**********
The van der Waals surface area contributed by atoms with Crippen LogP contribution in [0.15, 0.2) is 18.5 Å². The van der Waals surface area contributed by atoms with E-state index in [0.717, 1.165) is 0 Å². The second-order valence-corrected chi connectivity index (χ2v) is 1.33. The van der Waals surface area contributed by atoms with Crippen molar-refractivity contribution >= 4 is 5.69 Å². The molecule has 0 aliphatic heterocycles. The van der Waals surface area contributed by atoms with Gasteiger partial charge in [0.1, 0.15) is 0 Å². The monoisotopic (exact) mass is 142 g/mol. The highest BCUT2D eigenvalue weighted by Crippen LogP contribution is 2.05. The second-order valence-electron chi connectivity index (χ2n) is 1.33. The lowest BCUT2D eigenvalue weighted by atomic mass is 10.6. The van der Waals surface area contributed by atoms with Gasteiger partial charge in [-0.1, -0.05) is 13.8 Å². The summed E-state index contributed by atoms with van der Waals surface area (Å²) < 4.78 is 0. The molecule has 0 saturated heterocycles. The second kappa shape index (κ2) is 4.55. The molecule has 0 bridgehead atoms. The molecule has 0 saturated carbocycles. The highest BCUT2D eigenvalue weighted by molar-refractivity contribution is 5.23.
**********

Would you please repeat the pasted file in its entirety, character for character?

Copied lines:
The van der Waals surface area contributed by atoms with Crippen LogP contribution in [0.15, 0.2) is 18.5 Å². The van der Waals surface area contributed by atoms with E-state index in [0.717, 1.165) is 0 Å². The second-order valence-corrected chi connectivity index (χ2v) is 1.33. The van der Waals surface area contributed by atoms with Crippen molar-refractivity contribution >= 4 is 5.69 Å². The molecule has 0 aliphatic heterocycles. The van der Waals surface area contributed by atoms with Gasteiger partial charge in [0.1, 0.15) is 0 Å². The monoisotopic (exact) mass is 142 g/mol. The highest BCUT2D eigenvalue weighted by Crippen LogP contribution is 2.05. The second-order valence-electron chi connectivity index (χ2n) is 1.33. The lowest BCUT2D eigenvalue weighted by atomic mass is 10.6. The van der Waals surface area contributed by atoms with Gasteiger partial charge in [-0.1, -0.05) is 13.8 Å². The summed E-state index contributed by atoms with van der Waals surface area (Å²) < 4.78 is 0. The molecule has 0 saturated heterocycles. The second kappa shape index (κ2) is 4.55. The molecule has 0 bridgehead atoms. The molecule has 0 saturated carbocycles. The highest BCUT2D eigenvalue weighted by molar-refractivity contribution is 5.23.